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Sep 7, 2023, 2:32pm EDT
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China’s Weibo cracks down on crypto influencers

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China is tightening its grip on the domestic cryptocurrency industry.

Weibo — one of the country’s most popular social media platforms similar to X — announced on Tuesday that it had removed 80 popular crypto influencer accounts, all of which had over 8 million followers. The company said the users had violated national internet rules including marketing, internet safety, telecommunications, trade, and finance.

While a local court recently ruled that digital assets are technically legal in China, Beijing has cracked down on the industry in recent months. Trading cryptocurrency in China has been heavily regulated or considered illegal since 2021, and authorities have frequently prosecuted crypto executives for efforts to mine coins.

However, experts believe Beijing’s crypto ambitions remain strong.

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China remains one of the largest market for international cryptocurrency exchanges, despite an essential nationwide ban on trading. The Wall Street Journal earlier this year reported that Binance helped Chinese customers circumvent internet blocks to participate in trading, while also working with Chinese law enforcement to make sure those customers were not participating in any other criminal activity. “China’s cryptocurrency market remains strong, with healthy transaction volumes across both centralized and [decentralized] services,”1 a researcher for the cryptocurrency research firm Chainalysis told the Journal.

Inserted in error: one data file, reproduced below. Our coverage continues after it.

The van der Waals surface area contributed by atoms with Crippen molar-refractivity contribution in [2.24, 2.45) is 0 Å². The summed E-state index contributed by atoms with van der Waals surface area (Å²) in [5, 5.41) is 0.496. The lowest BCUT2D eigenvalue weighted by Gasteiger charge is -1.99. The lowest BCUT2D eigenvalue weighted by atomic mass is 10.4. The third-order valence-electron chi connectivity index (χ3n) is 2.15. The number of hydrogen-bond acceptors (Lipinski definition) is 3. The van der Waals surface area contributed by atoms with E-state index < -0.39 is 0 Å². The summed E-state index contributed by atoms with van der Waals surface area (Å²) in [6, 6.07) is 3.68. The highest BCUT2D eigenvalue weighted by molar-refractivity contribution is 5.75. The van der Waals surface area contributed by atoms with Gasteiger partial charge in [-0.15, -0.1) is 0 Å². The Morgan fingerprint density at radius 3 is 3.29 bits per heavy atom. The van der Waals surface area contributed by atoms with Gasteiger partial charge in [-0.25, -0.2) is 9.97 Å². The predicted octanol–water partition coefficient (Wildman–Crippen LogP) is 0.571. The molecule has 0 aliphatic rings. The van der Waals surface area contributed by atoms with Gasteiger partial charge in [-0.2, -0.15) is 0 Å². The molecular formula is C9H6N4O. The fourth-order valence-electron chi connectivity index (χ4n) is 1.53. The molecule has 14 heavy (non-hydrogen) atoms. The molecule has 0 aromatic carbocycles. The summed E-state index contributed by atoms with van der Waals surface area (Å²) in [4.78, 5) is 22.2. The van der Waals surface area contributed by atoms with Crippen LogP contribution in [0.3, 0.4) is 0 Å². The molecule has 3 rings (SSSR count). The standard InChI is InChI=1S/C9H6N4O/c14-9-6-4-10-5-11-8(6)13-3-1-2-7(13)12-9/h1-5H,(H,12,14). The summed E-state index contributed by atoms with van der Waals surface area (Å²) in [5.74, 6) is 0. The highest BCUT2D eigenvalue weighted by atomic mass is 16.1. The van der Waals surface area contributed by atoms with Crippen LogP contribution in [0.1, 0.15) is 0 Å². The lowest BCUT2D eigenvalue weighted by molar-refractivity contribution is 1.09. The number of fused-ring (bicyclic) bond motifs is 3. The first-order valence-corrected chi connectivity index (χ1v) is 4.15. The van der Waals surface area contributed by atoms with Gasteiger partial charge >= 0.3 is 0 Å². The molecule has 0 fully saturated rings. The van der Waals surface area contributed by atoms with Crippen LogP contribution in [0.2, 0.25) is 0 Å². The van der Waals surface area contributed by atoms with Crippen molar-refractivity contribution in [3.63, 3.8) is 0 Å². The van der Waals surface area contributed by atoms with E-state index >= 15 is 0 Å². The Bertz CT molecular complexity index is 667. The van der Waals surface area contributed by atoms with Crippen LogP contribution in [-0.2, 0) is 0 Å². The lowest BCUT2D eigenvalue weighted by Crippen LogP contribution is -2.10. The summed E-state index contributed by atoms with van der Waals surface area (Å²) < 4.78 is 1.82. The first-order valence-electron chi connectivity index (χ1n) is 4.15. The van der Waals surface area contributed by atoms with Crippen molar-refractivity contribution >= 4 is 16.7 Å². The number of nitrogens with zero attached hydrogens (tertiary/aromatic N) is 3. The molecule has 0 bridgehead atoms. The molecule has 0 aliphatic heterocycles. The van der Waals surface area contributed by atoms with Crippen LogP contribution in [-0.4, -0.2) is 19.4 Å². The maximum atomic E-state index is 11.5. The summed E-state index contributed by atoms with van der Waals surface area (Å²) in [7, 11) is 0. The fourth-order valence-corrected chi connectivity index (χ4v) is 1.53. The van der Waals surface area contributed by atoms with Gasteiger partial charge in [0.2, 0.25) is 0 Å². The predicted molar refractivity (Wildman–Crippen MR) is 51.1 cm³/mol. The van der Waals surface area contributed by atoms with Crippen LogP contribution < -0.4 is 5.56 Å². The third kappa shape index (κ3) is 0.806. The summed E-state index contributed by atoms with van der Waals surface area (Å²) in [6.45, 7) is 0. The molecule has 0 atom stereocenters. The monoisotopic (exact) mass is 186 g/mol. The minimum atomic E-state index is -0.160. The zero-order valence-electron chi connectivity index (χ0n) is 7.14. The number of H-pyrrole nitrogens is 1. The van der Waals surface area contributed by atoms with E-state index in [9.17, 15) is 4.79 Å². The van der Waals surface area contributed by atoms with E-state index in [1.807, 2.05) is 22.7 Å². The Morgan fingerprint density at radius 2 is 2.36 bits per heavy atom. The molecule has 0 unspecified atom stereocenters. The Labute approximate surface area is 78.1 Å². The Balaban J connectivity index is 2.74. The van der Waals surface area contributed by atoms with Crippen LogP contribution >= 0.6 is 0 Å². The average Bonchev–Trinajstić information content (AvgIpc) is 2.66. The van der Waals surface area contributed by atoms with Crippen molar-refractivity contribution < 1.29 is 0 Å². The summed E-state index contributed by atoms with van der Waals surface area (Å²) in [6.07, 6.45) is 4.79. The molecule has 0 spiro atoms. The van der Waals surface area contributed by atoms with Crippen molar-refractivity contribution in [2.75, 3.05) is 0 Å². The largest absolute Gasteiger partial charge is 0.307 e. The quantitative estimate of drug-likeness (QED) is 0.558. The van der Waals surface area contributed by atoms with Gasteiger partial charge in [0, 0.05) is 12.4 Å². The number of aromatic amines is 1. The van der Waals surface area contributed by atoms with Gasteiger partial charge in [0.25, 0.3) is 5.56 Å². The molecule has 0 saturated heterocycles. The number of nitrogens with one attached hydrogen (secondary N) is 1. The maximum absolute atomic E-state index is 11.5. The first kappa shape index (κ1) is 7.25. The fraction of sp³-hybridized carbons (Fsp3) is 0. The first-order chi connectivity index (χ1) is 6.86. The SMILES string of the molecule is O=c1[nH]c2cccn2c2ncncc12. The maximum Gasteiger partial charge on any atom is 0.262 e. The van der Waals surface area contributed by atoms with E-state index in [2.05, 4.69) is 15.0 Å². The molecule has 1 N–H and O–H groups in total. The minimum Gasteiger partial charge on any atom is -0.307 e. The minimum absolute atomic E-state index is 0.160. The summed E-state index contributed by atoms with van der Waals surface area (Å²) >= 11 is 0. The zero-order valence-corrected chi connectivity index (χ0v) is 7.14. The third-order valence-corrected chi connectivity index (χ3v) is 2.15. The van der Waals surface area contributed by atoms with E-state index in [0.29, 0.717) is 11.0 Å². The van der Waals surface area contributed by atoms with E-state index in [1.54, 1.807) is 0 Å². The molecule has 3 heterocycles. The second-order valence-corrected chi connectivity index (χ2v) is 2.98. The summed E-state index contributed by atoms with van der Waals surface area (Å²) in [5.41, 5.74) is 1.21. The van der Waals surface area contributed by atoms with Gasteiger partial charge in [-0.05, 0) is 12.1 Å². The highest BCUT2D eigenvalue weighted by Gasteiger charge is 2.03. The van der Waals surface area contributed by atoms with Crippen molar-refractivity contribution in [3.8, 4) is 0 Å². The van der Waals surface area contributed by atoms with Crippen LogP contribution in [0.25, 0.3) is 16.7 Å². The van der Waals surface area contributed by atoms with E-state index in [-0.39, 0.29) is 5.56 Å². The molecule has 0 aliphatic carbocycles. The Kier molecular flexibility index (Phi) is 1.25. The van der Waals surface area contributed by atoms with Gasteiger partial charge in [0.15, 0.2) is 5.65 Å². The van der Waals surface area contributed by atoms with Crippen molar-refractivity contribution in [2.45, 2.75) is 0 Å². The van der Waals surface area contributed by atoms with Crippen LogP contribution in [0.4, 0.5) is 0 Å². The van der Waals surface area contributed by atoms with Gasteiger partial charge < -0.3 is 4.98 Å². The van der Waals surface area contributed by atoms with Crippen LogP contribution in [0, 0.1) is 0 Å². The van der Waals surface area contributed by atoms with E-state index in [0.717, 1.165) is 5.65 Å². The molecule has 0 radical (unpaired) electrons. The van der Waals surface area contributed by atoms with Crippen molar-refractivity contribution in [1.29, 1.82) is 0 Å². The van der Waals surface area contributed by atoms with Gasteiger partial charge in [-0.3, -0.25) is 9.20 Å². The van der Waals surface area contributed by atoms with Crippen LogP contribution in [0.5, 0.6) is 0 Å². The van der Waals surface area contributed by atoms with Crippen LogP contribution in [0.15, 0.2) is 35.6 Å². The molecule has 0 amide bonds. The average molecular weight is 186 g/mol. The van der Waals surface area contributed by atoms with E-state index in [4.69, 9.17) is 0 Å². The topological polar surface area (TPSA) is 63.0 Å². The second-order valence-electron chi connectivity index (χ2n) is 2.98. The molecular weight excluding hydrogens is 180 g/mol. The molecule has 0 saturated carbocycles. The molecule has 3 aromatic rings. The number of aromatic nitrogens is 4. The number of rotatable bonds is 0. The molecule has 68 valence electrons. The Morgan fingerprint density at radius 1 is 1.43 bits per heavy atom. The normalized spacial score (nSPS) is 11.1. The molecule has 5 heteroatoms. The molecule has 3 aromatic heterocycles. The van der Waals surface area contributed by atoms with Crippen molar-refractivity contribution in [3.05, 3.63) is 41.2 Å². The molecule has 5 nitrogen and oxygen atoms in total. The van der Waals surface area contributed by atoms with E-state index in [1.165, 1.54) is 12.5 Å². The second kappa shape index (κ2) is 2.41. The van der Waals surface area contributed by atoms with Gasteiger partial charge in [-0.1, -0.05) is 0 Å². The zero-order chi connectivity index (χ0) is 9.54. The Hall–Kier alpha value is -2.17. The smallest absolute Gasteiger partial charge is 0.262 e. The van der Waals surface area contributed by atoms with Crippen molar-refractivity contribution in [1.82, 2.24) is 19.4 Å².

Despite internal crackdown, Beijing is eyeing international crypto operations. A Radio Free Asia investigation from July detailed how Chinese authorities and business executives pushed Samoa — which is burdened with Chinese debt from infrastructure projects — into developing digital asset exchanges in an effort to transform the island country into a crypto hub. Native Samoans have protested the development, arguing that the country’s weak financial system could not take on another risky market, and that corrupt Samoan leaders have benefited from lucrative deals with Chinese authorities. “The cryptocurrency hub, for now, appears to have been relegated to no more than colorful logos and thwarted ambition,”2 RFA noted.

Cryptocurrency “is the weapon for Hong Kong’s return to glory,3 argues the Chinese Chronicle, a WeChat blog covering Chinese domestic and international affairs. In the mainland, unregulated cryptocurrency would be “a basic farewell to socialism,” the authors write, but Hong Kong’s free market system and reputation as a global finance hub could propel it to adopt crypto as its next big financial project. That could help the city recover from an economic slump sparked by the pandemic and the National Security Law — draconian Beijing-imposed legislation that curtailed free speech in Hong Kong.

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